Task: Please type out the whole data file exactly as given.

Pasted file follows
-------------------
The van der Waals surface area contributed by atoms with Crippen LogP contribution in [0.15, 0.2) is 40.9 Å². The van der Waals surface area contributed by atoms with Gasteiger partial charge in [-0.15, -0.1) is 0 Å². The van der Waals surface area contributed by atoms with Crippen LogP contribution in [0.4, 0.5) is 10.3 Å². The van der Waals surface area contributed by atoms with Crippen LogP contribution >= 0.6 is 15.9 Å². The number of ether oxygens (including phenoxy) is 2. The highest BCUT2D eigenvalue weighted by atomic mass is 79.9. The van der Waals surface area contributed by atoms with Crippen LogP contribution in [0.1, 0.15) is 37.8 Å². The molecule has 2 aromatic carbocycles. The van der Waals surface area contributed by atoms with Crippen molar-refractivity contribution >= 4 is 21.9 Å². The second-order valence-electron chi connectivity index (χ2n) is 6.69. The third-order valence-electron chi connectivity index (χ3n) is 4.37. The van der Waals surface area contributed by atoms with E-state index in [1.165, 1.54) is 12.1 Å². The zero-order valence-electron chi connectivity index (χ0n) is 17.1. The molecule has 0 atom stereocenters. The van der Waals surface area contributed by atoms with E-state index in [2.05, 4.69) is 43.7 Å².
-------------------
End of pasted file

The van der Waals surface area contributed by atoms with Crippen LogP contribution in [0.15, 0.2) is 40.9 Å². The van der Waals surface area contributed by atoms with Gasteiger partial charge in [-0.15, -0.1) is 0 Å². The van der Waals surface area contributed by atoms with Crippen LogP contribution in [0.4, 0.5) is 10.3 Å². The van der Waals surface area contributed by atoms with Crippen LogP contribution >= 0.6 is 15.9 Å². The number of ether oxygens (including phenoxy) is 2. The highest BCUT2D eigenvalue weighted by atomic mass is 79.9. The van der Waals surface area contributed by atoms with Crippen LogP contribution in [0.1, 0.15) is 37.8 Å². The molecule has 2 aromatic carbocycles. The van der Waals surface area contributed by atoms with Crippen molar-refractivity contribution >= 4 is 21.9 Å². The second-order valence-electron chi connectivity index (χ2n) is 6.69. The third-order valence-electron chi connectivity index (χ3n) is 4.37. The van der Waals surface area contributed by atoms with E-state index in [1.165, 1.54) is 12.1 Å². The zero-order valence-electron chi connectivity index (χ0n) is 17.1. The molecule has 0 atom stereocenters. The van der Waals surface area contributed by atoms with E-state index in [2.05, 4.69) is 43.7 Å².